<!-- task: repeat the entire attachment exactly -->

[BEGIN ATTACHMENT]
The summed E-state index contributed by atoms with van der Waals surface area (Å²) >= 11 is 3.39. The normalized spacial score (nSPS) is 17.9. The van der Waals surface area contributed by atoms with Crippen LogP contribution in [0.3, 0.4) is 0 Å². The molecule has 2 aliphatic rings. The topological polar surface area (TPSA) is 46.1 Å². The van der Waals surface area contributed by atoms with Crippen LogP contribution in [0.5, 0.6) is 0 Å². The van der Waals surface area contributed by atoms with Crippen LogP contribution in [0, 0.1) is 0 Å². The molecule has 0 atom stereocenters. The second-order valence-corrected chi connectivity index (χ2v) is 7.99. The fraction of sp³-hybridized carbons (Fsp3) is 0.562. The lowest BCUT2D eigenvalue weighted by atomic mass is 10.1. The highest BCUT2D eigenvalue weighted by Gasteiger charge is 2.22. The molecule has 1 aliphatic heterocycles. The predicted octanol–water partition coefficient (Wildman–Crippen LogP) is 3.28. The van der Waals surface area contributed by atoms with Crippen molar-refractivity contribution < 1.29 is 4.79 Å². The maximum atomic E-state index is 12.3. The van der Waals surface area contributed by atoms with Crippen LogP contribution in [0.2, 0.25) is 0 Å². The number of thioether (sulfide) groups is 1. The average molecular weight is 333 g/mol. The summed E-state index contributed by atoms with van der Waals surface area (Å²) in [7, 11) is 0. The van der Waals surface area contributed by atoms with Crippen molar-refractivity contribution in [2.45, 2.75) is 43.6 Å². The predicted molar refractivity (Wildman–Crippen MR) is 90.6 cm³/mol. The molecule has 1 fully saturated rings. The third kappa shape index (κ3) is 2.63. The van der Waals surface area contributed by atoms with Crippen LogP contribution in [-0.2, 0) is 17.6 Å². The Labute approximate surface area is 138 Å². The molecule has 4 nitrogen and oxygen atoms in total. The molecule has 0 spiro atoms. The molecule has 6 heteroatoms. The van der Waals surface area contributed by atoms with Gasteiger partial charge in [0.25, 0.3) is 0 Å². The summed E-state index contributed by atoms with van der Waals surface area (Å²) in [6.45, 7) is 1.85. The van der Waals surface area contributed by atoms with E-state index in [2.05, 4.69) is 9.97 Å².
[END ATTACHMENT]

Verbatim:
The summed E-state index contributed by atoms with van der Waals surface area (Å²) >= 11 is 3.39. The normalized spacial score (nSPS) is 17.9. The van der Waals surface area contributed by atoms with Crippen LogP contribution in [0.3, 0.4) is 0 Å². The molecule has 2 aliphatic rings. The topological polar surface area (TPSA) is 46.1 Å². The van der Waals surface area contributed by atoms with Crippen LogP contribution in [0.5, 0.6) is 0 Å². The van der Waals surface area contributed by atoms with Crippen LogP contribution in [0, 0.1) is 0 Å². The molecule has 0 atom stereocenters. The second-order valence-corrected chi connectivity index (χ2v) is 7.99. The fraction of sp³-hybridized carbons (Fsp3) is 0.562. The lowest BCUT2D eigenvalue weighted by atomic mass is 10.1. The highest BCUT2D eigenvalue weighted by Gasteiger charge is 2.22. The molecule has 1 aliphatic heterocycles. The predicted octanol–water partition coefficient (Wildman–Crippen LogP) is 3.28. The van der Waals surface area contributed by atoms with Crippen molar-refractivity contribution < 1.29 is 4.79 Å². The maximum atomic E-state index is 12.3. The van der Waals surface area contributed by atoms with Crippen LogP contribution in [0.2, 0.25) is 0 Å². The number of thioether (sulfide) groups is 1. The average molecular weight is 333 g/mol. The summed E-state index contributed by atoms with van der Waals surface area (Å²) in [7, 11) is 0. The van der Waals surface area contributed by atoms with Crippen molar-refractivity contribution in [2.45, 2.75) is 43.6 Å². The predicted molar refractivity (Wildman–Crippen MR) is 90.6 cm³/mol. The molecule has 1 fully saturated rings. The third kappa shape index (κ3) is 2.63. The van der Waals surface area contributed by atoms with Crippen LogP contribution in [-0.2, 0) is 17.6 Å². The Labute approximate surface area is 138 Å². The molecule has 4 nitrogen and oxygen atoms in total. The molecule has 0 spiro atoms. The molecule has 6 heteroatoms. The van der Waals surface area contributed by atoms with Gasteiger partial charge in [0.25, 0.3) is 0 Å². The summed E-state index contributed by atoms with van der Waals surface area (Å²) in [6.45, 7) is 1.85. The van der Waals surface area contributed by atoms with E-state index in [2.05, 4.69) is 9.97 Å².